Lisa Ludwinski's nationally recognized Detroit bakery, Sister Pie, is selling a new peanut butter-s'mores cookie that she concocted with a group of 8- to 13-year-olds.
This is the 4-year-old cafe's second year partnering with a nonprofit, after 2018 with Detroit Food Academy. For 2019 it chose Alternatives for Girls, which serves homeless and high-risk girls and young women.
Among an array of efforts, Sister Pie has held classes with Alternatives for Girls participants and led meetings where Ludwinski and other staff taught them about flavor development. They worked together on a cookie that the bakery is now selling for $5, with $4 per sale going back to AFG. They raised $1,672 as of late August.
Sister Pie spends time with young women in AFG amid its continued evolution.
Ludwinski, a James Beard Foundation award finalist, started the business in 2012 out of her parents' kitchen in Milford. She took entrepreneurship classes through what's now Build Institute, joined FoodLab, used a shared kitchen and then worked toward opening what is now Sister Pie's 950-square-foot shop at the corner of Kercheval Avenue and Parker Street in West Village. Fifty-thousand-dollar Hatch Detroit award in hand, Ludwinski, who has a degree in theater arts from Kalamazoo College, opened in 2015.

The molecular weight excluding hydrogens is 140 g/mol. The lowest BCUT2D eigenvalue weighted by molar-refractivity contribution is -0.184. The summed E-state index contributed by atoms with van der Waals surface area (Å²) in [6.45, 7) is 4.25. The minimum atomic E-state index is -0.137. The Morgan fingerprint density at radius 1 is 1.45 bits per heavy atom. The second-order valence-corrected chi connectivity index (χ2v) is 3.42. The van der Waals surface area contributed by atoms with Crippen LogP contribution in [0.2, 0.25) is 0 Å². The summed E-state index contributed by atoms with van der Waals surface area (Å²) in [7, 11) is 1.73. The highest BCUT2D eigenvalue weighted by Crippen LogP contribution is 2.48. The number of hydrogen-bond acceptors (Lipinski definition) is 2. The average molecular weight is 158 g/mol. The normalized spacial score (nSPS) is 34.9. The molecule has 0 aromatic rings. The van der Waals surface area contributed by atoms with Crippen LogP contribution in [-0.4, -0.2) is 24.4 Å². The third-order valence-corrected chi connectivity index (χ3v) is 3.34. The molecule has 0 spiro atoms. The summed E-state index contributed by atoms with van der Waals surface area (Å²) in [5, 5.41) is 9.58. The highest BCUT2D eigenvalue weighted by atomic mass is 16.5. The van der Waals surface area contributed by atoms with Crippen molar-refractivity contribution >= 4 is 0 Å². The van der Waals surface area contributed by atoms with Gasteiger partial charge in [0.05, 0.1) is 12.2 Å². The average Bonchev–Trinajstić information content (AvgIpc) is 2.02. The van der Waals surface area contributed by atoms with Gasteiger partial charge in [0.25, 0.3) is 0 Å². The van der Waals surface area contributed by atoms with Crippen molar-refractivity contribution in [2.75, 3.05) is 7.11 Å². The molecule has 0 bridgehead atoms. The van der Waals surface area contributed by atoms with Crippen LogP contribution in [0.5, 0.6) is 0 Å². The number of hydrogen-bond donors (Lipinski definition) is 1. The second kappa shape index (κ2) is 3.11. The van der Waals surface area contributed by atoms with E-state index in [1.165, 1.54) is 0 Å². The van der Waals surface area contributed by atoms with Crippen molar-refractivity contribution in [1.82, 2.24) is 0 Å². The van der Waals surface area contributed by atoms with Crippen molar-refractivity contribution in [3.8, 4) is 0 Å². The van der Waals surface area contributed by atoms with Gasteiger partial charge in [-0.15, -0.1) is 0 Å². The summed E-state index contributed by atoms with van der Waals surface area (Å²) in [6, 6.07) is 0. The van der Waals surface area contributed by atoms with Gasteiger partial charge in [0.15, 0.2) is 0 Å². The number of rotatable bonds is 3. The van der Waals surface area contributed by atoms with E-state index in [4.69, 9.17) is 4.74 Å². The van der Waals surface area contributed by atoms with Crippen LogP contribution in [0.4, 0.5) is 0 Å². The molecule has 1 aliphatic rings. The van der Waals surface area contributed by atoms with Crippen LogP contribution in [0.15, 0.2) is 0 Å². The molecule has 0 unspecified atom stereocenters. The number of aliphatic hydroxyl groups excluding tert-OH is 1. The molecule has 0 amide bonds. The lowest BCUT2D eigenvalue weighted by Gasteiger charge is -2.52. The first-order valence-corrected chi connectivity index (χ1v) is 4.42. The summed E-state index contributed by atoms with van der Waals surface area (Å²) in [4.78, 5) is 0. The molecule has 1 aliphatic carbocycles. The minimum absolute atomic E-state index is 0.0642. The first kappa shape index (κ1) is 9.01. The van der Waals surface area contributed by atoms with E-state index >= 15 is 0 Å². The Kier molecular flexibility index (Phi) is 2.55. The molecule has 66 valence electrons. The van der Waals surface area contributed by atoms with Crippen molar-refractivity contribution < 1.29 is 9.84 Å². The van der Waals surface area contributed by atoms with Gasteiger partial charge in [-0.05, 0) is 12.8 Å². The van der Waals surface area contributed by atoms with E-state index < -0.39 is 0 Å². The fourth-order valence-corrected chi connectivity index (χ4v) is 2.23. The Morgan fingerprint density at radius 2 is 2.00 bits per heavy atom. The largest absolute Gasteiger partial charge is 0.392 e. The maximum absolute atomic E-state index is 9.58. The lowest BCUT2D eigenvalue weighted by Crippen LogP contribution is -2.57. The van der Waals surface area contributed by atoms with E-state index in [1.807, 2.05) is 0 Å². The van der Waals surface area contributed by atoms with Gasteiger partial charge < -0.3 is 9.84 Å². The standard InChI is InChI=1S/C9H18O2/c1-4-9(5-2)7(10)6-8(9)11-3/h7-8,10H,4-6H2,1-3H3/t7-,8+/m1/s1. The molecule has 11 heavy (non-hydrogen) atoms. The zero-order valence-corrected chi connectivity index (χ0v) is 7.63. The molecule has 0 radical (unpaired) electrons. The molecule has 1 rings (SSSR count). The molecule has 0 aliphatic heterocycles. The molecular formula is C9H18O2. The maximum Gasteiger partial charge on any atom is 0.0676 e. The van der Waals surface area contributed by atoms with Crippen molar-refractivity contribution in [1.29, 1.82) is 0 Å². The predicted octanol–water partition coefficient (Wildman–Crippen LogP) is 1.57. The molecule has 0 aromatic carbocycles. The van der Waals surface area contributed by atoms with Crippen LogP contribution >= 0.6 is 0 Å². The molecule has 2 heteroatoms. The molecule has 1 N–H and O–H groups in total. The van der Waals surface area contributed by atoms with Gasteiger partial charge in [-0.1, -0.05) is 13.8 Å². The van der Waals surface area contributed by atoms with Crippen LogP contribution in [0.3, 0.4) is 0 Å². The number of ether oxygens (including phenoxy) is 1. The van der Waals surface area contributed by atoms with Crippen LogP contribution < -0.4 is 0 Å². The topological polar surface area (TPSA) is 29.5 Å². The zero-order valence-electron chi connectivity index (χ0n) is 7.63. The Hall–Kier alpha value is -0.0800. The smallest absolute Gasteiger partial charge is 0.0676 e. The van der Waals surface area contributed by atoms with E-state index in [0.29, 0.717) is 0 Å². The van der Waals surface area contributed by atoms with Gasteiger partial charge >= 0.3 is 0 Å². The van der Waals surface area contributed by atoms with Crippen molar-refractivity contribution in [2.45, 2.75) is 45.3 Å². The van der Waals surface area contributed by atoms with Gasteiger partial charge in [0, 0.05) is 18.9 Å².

In the last couple of years, that corner has drawn another James Beard award nominee, butcher shop and restaurant Marrow; a planned $22.5 million mixed-use development; and other real estate investment. While recent spending can't be attributed solely to one shop's influence, Sister Pie is seen by some as a destination business that has helped anchor the area.
After the launch last fall of Ludwinski's cookbook, "Sister Pie: The Recipes and Stories of a Big-hearted Bakery in Detroit," she and her team are planning an expansion next year to a second, bigger location on Mack Avenue with a grocery section, breakfast-and-lunch cafe, classrooms and kitchen space. They sought community input on what to include there.
"We've always been pretty community-focused," Ludwinski said. "We were able to take (our) original location and be like, 'OK, now we're here, what can we do to make this place welcoming and warm and inclusive to our neighbors?' And so now (with the second location), we're saying, 'Let's take that one step further. How can we start the business with them in mind from the very beginning?'"
Photography by Jacob Lewkow for Crain's